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The Good Dinosaur (2015)

Walt Disney Studios Home Entertainment
Blu-ray Disc Released: 2/23/2016

All Ratings out of




Review by Mike Long, Posted on 2/25/2016

As you no doubt know, there are those who think that Pixar can do no wrong. I am not one of those people. Like many, I was fascinated when their first films were introduced, but as the medium of computer generated movies has grown and more companies have jumped into the mix, I feel that Pixar has remained stagnant, despite the fact that their movies continue to be hits and garner awards. However, when I look at a list of their output, Toy Story 3 was the last film that I enjoyed and you've got to go back 15 years to find an entry which truly blew me away. Yet, as a film lover (and because one of my daughter's loves the art of animated films), I continue to give Pixar films a chance. That may change after The Good Dinosaur.

The Good Dinosaur opens with a prologue with wordlessly puts forth this premise: What if the meteorite which theoretically lead to the decline of the dinosaurs missed Earth? Millions of years later, dinosaurs have evolved to the point that they can oversee farms (?!). Young Arlo (voiced by Raymond Ochoa) is born into a farming family. His much more able-bodied siblings are giving tasks helping their father (voiced by Jeffrey Wright), while Arlo is left to tend to the dino-chickens (?!). One day, Arlo's father takes him on a trek to try and make the boy more confident. But, after a storm-fed flood, Arlo finds himself all alone in the wilderness and far from home. He encounters a young humanoid, whom he dubs Spot (voiced by Jack Bright). This creature can only communicate through grunts and gestures, but Arlo is able to explain that he's trying to find his family. Together, this unlikely pair will have to survive rough terrain and predators in order to reach their goal.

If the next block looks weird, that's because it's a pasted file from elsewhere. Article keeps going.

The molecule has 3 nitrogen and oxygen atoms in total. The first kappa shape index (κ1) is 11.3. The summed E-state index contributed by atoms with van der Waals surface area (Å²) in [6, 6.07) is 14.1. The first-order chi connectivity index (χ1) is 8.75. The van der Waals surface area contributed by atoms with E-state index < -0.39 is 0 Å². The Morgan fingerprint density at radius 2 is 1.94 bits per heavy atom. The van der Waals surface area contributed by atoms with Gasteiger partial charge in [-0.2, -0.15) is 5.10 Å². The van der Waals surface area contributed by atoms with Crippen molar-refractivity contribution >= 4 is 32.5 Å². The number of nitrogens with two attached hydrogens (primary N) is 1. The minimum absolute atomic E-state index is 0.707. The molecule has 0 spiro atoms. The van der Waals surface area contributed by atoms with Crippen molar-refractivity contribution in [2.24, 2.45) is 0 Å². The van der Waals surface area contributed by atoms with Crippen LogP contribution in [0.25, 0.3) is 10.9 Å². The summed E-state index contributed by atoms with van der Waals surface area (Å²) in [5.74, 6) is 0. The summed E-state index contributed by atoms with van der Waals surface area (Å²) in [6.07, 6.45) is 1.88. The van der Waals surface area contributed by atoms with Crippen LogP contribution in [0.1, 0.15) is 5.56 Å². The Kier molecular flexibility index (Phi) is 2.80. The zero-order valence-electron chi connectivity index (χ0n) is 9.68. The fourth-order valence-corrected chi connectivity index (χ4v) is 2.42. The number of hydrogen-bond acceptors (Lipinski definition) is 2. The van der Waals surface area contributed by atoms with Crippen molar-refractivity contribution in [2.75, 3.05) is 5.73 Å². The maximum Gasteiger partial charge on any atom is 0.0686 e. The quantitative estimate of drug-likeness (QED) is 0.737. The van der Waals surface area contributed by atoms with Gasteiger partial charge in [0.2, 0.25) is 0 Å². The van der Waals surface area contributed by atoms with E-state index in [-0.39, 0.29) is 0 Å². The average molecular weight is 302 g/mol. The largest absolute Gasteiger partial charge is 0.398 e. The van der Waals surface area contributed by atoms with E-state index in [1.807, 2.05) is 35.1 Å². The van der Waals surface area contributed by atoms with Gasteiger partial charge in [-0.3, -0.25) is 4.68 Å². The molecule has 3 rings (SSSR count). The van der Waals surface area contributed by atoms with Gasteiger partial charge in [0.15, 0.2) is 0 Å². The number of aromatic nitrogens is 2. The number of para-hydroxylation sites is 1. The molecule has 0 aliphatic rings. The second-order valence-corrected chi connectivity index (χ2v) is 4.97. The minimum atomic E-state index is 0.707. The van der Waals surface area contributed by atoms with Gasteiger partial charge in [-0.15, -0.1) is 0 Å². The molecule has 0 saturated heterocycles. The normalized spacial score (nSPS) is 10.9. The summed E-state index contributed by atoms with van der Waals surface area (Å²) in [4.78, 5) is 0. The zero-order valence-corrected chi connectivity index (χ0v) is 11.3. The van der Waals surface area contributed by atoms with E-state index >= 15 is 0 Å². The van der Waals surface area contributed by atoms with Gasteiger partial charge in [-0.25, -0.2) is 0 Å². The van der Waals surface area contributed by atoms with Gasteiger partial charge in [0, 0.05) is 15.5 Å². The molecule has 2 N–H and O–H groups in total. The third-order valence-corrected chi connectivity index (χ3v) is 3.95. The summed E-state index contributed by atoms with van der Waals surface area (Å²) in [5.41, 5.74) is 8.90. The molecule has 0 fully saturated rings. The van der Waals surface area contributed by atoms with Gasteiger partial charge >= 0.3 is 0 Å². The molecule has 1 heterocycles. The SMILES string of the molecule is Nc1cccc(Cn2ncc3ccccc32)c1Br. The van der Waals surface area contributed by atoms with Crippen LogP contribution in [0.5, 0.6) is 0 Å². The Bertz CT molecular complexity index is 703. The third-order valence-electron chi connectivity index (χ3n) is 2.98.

Regular visitors to this site know that I always try to say something positive about the movies which I review. No matter how much of a challenge that may be. The basic premise of The Good Dinosaur is a very sound one. What if the dinosaurs had not been wiped out? What would the world have looked like? However, after that notion, it appears that the writers ran out of gas, as the movie becomes bizarre, silly, and incredibly unoriginal following this introduction.